Beigeville(s) - Those master-planned 'communities' where every aspect of life, especially regarding the layout, appearance and settings of the properties, is so regimented and conformed, usually by neighborhood covenants and the ruling home-owners' associations, that there is little, if any, individualism allowed by their residents - named because of the most common color that is allowed to be on the exteriors of the buildings. It is not unusual to see similarities between images of these developments and images of the regimented lower-density housing blocks found in totalitarian states, most notably in urbanized parts of China.

And

Premature development - a less 'clichéy' and, IMHO, a more accurate way of saying 'sprawl'.

Mike
 
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Cardinal

Cyburbian
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10,079
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34
A couple of more that I've not seen used by anyone else:

Beigeville(s) - Those master-planned 'communities' where every aspect of life, especially regarding the layout, appearance and settings of the properties, is so regimented and conformed, usually by neighborhood covenants and the ruling home-owners' associations, that there is little, if any, individualism allowed by their residents - named because of the most common color that is allowed to be on the exteriors of the buildings. It is not unusual to see similarities between images of these developments and images of the regimented lower-density housing blocks found in totalitarian states, most notably in urbanized parts of China.
The term I use is Taupe Town.
 

DetroitPlanner

Cyburbian Emeritus
Messages
6,241
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26
I don't meant to brag but I came up with the following:

  • Zoning
  • New Urbanism
  • Transit Orientated Development
  • Condominium
  • McMansion
  • Historic Preservation
  • Transportation Model (ing)

I swear its all true! ;)
 

Dan

Dear Leader
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I can't say I coined the term, but I use it a bit.

Developer's Daughter Syndrome - where streets in a subdivision are named after the daughters of the property owner or developer. More often than not, the daughters' names are "country" or trendy among a blue collar crowd at the time, which is why you encounter names like Patti Lou Way more than Jennifer Drive. It's common in exurban and rural areas, and parts of the country dominated by smaller developers that aren't market savvy. DDS is actually an old custom; consider the names carved above the front entrances of prewar apartment blocks, and clusters of "old lady" street names in prewar suburbs.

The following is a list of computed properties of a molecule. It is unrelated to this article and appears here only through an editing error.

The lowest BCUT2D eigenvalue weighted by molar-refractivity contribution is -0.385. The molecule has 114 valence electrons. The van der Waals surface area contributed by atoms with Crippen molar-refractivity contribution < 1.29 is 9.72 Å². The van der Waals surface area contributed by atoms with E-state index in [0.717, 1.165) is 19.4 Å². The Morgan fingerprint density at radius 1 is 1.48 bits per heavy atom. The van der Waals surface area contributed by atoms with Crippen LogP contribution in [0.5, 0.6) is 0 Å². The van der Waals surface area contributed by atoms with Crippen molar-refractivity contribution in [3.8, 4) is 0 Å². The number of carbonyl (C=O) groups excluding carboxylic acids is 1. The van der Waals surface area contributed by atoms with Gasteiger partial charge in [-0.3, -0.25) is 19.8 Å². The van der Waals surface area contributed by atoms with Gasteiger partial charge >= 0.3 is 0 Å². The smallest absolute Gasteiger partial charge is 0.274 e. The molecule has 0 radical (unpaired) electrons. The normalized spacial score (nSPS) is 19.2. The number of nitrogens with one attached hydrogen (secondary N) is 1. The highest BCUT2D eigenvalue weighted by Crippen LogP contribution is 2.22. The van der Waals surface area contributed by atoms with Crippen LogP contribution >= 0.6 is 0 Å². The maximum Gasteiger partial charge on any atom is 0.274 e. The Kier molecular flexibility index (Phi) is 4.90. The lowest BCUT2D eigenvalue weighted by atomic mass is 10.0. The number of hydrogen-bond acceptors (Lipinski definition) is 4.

Faust_Motel

Cyburbian
Messages
314
Points
14
The "HMS _____"

Used to refer to a large commercial building that is overly lit and can be seen from a great distance.

In my town it was the "HMS CVS"

 

DVD

Cyburbian
Messages
13,654
Points
38
I can't say I coined the term, but I use it a bit.

Developer's Daughter Syndrome - where streets in a subdivision are named after the daughters of the property owner or developer. More often than not, the daughters' names are "country" or trendy among a blue collar crowd at the time, which is why you encounter names like Patti Lou Way more than Jennifer Drive. . It's common in exurban and rural areas, and parts of the country dominated by smaller developers that aren't market savvy. DDS is actually an old custom; consider the names carved above the front entrances of prewar apartment blocks, and clusters of "old lady" street names in prewar suburbs.
One of my old neighborhoods must have had a good sense of humor, I lived near Mary Jane Lane.

Add in my town it's the HMS McDonald's with the multi colored roof lighting.
 

terraplnr

Cyburbian
Messages
2,190
Points
24
I didn't create these but I thought they were amusing...

"Introducing 15 New Words for Los Angeles Traffic"

http://la.curbed.com/archives/2014/04/introducing_15_new_words_for_los_angeles_traffic.php

I can definintely identify with this one:

suckstream [sək·strēm]: Single-lane backup on the freeway caused by one guy driving slower than the speed limit either because he's in a clunker that shouldn't be on the freeway in the first place or, you know, for no reason. Characterized by everyone else's inability to change lanes because traffic on either side is going at a normal pace. Like a slipstream, but one that sucks.

And these are the worst:

haltgeist [hôlt·gīst]: Congestion due to the freeway's natural "memory" of an accident that was actually cleaned up hours earlier. Anecdotally known as "traffic for no reason."